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Here Comes the Neighborhood

The Challenge Facing Idaho Falls’ HOA Communities

Published online: May 21, 2021 Articles, Home And Garden, Lifestyle Scott Setterlund
Viewed 3539 time(s)

Summary judgment is the biggest challenge facing homeowner associations (HOAs). The first image that comes to mind is an association board hellbent on imposing control over the people who live there. 

If you mowed your lawn at the wrong height, a nasty letter would ensue. Park your trailer in the wrong spot and it’s towed. Despite the preconceived judgments, Idaho boasts about 2,500 HOAs, and this number will double by 2030. The steady rise in the number of subdivisions is the new dawn for home buyers. 

Are HOAs bad? Associations are set-up to be mini communities where neighbors are bonded by the subdivision’s boundaries, share in the subdivision’s amenities and collectively follow basic rules. These nuances may be slightly different from subdivision to subdivision, but this is what defines a culture. However, much of the negative perception comes into play when one person feels that they are above the rules or feel they are an exception to them.

According to the Community Association Institute (CAI), an international organization who provides oversight, education and research to over 35,000 associations across the US, found that 87% of homeowners were highly satisfied to live in their HOA. In addition, homeowners reported to have a greater sense of community identity, felt safer and have a higher sense of social connection.

Most HOAs Manage It Alone

Is it the right thing to do for a person who volunteers their time, to wrestle with the mounting administrative and legal obligations that impact their association, to make crucial decisions that might upset a neighbor or several of them, and, at times, have to confront neighbors about paying their dues or violating the rules? A board’s action may pit one neighbor against another or generate a culture of me v. them. The real question is whether a board’s membership should risk putting itself in uncomfortable situations or risk its membership to become disenchanted with the HOA. One board may be able to get closure on issues, but the next may not, and the issue will continue to eat at the core of its community. Even the best HOAs must face this paradox.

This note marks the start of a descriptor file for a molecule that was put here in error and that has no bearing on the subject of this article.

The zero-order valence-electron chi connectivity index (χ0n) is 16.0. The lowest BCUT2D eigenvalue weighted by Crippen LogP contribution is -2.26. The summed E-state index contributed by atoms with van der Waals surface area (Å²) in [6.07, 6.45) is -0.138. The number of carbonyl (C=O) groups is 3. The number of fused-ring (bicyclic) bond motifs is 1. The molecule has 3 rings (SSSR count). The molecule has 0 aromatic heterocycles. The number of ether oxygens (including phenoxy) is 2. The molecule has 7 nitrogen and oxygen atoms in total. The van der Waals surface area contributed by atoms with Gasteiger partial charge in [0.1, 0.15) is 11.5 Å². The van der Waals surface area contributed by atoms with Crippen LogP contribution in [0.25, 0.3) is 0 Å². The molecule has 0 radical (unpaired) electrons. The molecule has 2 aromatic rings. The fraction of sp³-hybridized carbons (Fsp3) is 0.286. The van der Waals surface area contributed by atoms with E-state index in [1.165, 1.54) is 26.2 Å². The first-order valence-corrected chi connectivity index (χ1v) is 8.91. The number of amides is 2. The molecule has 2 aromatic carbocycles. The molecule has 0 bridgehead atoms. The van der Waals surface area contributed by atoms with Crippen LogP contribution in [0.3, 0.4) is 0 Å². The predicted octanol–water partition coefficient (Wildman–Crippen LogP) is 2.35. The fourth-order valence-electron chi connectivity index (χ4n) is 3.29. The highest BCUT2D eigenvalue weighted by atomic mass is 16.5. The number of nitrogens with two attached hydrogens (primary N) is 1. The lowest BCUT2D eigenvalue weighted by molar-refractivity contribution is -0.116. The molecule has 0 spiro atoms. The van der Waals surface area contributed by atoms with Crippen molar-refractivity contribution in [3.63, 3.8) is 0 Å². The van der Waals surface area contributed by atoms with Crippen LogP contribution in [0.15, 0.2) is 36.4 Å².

HOAs need leaders. But they need to be present, not inaccessible, or un-involved. Board members need to reflect a leadership style that engages their membership. This style heightens a sense of members confidence which strengthens, not lessens, homeowner accountability. 

Unfortunately, most board members hide behind their administrative tasks. This is a lose-lose situation for everyone. It fosters a disenchanted membership and lessens one’s sense of belonging. A positive culture has a completely opposite effect on community-ownership, resulting in a higher sense of belonging. 

How do we overcome these challenges and build better communities? One suggestion is to farm out the heavy workload so that board members can have more time to be present and instill a sense of community into their association. A third party is unbiased and is hired to provide a specific service. They come without emotion, often setting up consistent and reliable systems to better manage the time-consuming business functions and take on uncomfortable confrontations. Off-loading these essential—but time consuming—functions would free up the board to focus on community interaction. 

Regardless, if managed alone or with a service, a great HOA reflects those who lead them. Getting there requires leadership that is transparent and treats all members with respect. The challenge to change the perception of HOAs comes down to a verse in Matthew 22:36 which states, “love thy neighbor.” As residents in Idaho Falls, we practice this very well. 


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